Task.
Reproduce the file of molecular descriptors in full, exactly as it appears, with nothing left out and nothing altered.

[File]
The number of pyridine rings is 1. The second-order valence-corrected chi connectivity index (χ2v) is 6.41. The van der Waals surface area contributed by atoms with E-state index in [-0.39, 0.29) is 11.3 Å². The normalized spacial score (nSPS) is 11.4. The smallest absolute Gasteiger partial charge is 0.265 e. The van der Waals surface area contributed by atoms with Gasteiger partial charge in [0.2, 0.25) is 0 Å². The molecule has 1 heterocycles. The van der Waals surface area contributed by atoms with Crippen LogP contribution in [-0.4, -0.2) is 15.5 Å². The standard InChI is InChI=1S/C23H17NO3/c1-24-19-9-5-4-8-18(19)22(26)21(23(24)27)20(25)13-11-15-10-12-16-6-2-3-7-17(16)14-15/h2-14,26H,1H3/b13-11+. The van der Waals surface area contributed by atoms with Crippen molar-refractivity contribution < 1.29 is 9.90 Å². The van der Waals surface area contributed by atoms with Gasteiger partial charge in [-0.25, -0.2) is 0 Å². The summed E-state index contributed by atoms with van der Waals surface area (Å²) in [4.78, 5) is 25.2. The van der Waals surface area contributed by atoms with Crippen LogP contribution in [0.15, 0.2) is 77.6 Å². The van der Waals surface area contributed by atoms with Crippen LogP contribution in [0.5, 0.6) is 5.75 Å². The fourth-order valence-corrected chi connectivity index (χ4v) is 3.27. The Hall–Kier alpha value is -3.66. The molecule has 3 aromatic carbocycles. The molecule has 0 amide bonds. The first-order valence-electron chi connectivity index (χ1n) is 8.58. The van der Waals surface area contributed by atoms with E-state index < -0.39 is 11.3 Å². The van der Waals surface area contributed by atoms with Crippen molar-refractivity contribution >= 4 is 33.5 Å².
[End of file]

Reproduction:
The number of pyridine rings is 1. The second-order valence-corrected chi connectivity index (χ2v) is 6.41. The van der Waals surface area contributed by atoms with E-state index in [-0.39, 0.29) is 11.3 Å². The normalized spacial score (nSPS) is 11.4. The smallest absolute Gasteiger partial charge is 0.265 e. The van der Waals surface area contributed by atoms with Gasteiger partial charge in [0.2, 0.25) is 0 Å². The molecule has 1 heterocycles. The van der Waals surface area contributed by atoms with Crippen LogP contribution in [-0.4, -0.2) is 15.5 Å². The standard InChI is InChI=1S/C23H17NO3/c1-24-19-9-5-4-8-18(19)22(26)21(23(24)27)20(25)13-11-15-10-12-16-6-2-3-7-17(16)14-15/h2-14,26H,1H3/b13-11+. The van der Waals surface area contributed by atoms with Crippen molar-refractivity contribution < 1.29 is 9.90 Å². The van der Waals surface area contributed by atoms with Gasteiger partial charge in [-0.25, -0.2) is 0 Å². The summed E-state index contributed by atoms with van der Waals surface area (Å²) in [4.78, 5) is 25.2. The van der Waals surface area contributed by atoms with Crippen LogP contribution in [0.15, 0.2) is 77.6 Å². The van der Waals surface area contributed by atoms with Crippen LogP contribution in [0.5, 0.6) is 5.75 Å². The fourth-order valence-corrected chi connectivity index (χ4v) is 3.27. The Hall–Kier alpha value is -3.66. The molecule has 3 aromatic carbocycles. The molecule has 0 amide bonds. The first-order valence-electron chi connectivity index (χ1n) is 8.58. The van der Waals surface area contributed by atoms with E-state index < -0.39 is 11.3 Å². The van der Waals surface area contributed by atoms with Crippen molar-refractivity contribution >= 4 is 33.5 Å².